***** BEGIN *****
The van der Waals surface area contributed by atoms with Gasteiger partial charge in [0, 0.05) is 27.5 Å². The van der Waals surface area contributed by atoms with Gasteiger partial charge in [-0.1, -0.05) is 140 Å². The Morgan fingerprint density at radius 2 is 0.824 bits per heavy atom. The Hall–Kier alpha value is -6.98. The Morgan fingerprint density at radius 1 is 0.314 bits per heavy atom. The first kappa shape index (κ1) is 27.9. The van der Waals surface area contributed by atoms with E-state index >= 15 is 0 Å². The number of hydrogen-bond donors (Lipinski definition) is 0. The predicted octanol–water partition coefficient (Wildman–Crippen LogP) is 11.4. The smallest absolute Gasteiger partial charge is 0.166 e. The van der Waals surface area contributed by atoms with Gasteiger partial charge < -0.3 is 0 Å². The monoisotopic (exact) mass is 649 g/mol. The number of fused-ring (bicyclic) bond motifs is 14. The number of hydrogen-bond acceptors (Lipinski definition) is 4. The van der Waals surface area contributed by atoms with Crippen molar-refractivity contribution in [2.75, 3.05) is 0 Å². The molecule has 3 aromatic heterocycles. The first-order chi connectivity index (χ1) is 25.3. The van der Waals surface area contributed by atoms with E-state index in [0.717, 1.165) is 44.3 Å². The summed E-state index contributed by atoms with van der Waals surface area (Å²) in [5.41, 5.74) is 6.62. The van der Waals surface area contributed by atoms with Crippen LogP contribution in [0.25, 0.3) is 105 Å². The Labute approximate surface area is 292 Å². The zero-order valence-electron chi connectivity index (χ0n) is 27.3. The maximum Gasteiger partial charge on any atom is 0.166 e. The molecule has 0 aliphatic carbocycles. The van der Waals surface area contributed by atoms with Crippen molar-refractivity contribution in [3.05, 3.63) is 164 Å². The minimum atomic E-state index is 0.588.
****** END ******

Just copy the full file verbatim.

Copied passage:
The van der Waals surface area contributed by atoms with Gasteiger partial charge in [0, 0.05) is 27.5 Å². The van der Waals surface area contributed by atoms with Gasteiger partial charge in [-0.1, -0.05) is 140 Å². The Morgan fingerprint density at radius 2 is 0.824 bits per heavy atom. The Hall–Kier alpha value is -6.98. The Morgan fingerprint density at radius 1 is 0.314 bits per heavy atom. The first kappa shape index (κ1) is 27.9. The van der Waals surface area contributed by atoms with E-state index >= 15 is 0 Å². The number of hydrogen-bond donors (Lipinski definition) is 0. The predicted octanol–water partition coefficient (Wildman–Crippen LogP) is 11.4. The smallest absolute Gasteiger partial charge is 0.166 e. The van der Waals surface area contributed by atoms with Gasteiger partial charge < -0.3 is 0 Å². The monoisotopic (exact) mass is 649 g/mol. The number of fused-ring (bicyclic) bond motifs is 14. The number of hydrogen-bond acceptors (Lipinski definition) is 4. The van der Waals surface area contributed by atoms with Crippen molar-refractivity contribution in [2.75, 3.05) is 0 Å². The molecule has 3 aromatic heterocycles. The first-order chi connectivity index (χ1) is 25.3. The van der Waals surface area contributed by atoms with E-state index in [0.717, 1.165) is 44.3 Å². The summed E-state index contributed by atoms with van der Waals surface area (Å²) in [5.41, 5.74) is 6.62. The van der Waals surface area contributed by atoms with Crippen LogP contribution in [0.25, 0.3) is 105 Å². The Labute approximate surface area is 292 Å². The zero-order valence-electron chi connectivity index (χ0n) is 27.3. The maximum Gasteiger partial charge on any atom is 0.166 e. The molecule has 0 aliphatic carbocycles. The van der Waals surface area contributed by atoms with Crippen molar-refractivity contribution in [3.05, 3.63) is 164 Å². The minimum atomic E-state index is 0.588.